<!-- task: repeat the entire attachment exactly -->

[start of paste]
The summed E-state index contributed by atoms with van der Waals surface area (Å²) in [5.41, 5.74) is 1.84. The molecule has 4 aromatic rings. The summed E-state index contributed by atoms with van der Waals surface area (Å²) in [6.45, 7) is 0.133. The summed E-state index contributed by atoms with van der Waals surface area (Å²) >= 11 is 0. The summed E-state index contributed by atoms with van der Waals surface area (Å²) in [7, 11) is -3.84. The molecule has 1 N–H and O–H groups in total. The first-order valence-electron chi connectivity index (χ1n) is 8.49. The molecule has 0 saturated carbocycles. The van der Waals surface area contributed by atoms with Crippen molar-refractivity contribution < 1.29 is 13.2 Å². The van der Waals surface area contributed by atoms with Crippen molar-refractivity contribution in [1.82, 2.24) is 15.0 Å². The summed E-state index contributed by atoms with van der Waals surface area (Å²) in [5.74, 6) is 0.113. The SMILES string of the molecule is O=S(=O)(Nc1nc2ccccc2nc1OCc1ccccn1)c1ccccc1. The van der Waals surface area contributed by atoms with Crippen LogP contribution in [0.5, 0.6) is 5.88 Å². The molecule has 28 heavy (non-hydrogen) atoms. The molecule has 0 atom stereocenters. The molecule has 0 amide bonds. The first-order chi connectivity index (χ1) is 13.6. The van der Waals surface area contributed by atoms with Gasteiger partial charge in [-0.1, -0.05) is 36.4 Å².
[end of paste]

The summed E-state index contributed by atoms with van der Waals surface area (Å²) in [5.41, 5.74) is 1.84. The molecule has 4 aromatic rings. The summed E-state index contributed by atoms with van der Waals surface area (Å²) in [6.45, 7) is 0.133. The summed E-state index contributed by atoms with van der Waals surface area (Å²) >= 11 is 0. The summed E-state index contributed by atoms with van der Waals surface area (Å²) in [7, 11) is -3.84. The molecule has 1 N–H and O–H groups in total. The first-order valence-electron chi connectivity index (χ1n) is 8.49. The molecule has 0 saturated carbocycles. The van der Waals surface area contributed by atoms with Crippen molar-refractivity contribution < 1.29 is 13.2 Å². The van der Waals surface area contributed by atoms with Crippen molar-refractivity contribution in [1.82, 2.24) is 15.0 Å². The summed E-state index contributed by atoms with van der Waals surface area (Å²) in [5.74, 6) is 0.113. The SMILES string of the molecule is O=S(=O)(Nc1nc2ccccc2nc1OCc1ccccn1)c1ccccc1. The van der Waals surface area contributed by atoms with Crippen LogP contribution in [0.5, 0.6) is 5.88 Å². The molecule has 28 heavy (non-hydrogen) atoms. The molecule has 0 atom stereocenters. The molecule has 0 amide bonds. The first-order chi connectivity index (χ1) is 13.6. The van der Waals surface area contributed by atoms with Gasteiger partial charge in [-0.1, -0.05) is 36.4 Å².